Black Business

Black Woman-Owned Company Operates 38 Vans, Making $3M a Year Delivering for Amazon

Sophia Strother and her staff

Sophia Strother, a 43-year-old African American woman from Austin, Texas, turned a $10,000 investment into a multi-million dollar delivery business called L2E Industries. Teaming up with Amazon, Sophia now owns 32 vans and rakes in over $3 million annually.

Sophia, a single mom and survivor of sex trafficking, has always had a thirst for success. After becoming a mom at age 15, she pursued higher education, earning bachelor’s and master’s degrees in business administration. At 20 years old, she started her entrepreneurial journey with Trustworthy Consulting and owned 2 homes.

In 2018, Sophia stumbled upon an article criticizing Amazon for not collaborating with small businesses for deliveries. Intrigued, she discovered that for $10,000, anyone could partner with Amazon and potentially make between $74,000 to $3 million annually.

“As I read the Amazon article, I was sitting down thinking, wait a minute. Why not me? I applied for the partnership and within a year, I was running a million-dollar business. After 18 months, my delivery company grew to become a multimillion-dollar business,” she told Business Insider.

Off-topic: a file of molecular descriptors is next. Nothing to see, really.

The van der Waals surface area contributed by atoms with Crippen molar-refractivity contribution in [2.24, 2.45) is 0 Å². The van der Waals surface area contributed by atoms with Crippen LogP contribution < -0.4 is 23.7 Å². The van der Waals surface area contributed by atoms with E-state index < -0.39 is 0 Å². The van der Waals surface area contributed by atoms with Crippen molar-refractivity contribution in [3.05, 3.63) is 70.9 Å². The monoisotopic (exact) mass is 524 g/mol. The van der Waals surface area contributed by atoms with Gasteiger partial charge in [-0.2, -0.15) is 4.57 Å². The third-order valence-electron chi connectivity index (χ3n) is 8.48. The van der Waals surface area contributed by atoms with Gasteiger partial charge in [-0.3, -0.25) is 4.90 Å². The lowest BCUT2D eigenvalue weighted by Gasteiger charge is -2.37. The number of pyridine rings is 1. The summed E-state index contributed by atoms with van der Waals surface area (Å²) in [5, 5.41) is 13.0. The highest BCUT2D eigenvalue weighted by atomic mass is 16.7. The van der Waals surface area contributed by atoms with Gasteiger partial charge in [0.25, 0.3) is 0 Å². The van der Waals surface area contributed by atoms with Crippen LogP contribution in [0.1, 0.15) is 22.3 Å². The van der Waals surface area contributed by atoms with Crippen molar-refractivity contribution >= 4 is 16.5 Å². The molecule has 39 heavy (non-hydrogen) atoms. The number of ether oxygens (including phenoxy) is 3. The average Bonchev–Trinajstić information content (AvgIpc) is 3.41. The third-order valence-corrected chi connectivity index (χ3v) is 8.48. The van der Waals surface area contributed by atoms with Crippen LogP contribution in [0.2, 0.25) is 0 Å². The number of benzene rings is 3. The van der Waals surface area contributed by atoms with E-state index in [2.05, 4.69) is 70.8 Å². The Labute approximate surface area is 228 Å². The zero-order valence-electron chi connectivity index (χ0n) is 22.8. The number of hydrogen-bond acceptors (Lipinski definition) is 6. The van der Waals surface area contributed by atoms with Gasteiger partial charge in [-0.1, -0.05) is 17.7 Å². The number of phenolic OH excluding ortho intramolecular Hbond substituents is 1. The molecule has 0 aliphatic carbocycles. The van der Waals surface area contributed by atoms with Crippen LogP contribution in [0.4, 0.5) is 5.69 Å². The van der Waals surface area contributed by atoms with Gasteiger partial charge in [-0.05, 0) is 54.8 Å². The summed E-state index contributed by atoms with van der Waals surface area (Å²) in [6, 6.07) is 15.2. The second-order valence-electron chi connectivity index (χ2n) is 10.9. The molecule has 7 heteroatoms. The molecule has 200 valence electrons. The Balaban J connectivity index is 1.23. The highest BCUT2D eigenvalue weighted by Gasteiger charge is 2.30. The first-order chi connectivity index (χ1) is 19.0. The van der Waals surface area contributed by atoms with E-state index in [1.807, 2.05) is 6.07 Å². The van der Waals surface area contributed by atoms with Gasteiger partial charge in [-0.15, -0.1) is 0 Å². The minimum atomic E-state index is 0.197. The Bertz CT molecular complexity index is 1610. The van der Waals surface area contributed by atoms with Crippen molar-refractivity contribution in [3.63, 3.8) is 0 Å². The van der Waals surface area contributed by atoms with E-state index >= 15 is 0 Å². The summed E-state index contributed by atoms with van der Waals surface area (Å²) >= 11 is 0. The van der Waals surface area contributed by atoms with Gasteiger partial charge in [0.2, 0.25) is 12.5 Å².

Despite initial doubts, she decided to apply as an Amazon Delivery Service Partner. Sophia faced a year-long process for her application, involving an online form, resume, and financial documents. Though lacking a transportation background, she emphasized her community initiatives and passion for serving people.

Fast forward to September 2020, she launched L2E Industries, standing for Learning 2 Exhale Industries. With a fleet of 38 blue vans adorned with “Prime,” her team has delivered over 4 million packages, covering 20,000 routes across Central Texas with nearly 80 associates. The company’s success has surpassed $3 million in less than three years.

Sophia’s business model emphasizes customer satisfaction, safety, and quality, earning financial incentives for positive remarks. Despite challenges, like a rough quarter in 2021 due to a Texas winter storm, her positive attitude and strategic changes led to a successful turnaround.

Now, Sophia says that she envisions a future where she can contribute positively to people’s lives, emphasizing a supportive company culture.

“I now try to mirror what I wish I had during my years in corporate jobs. I’m passionate and determined to succeed because of the families that are connected with my company,” she said.

Learn more about the company via its official website at

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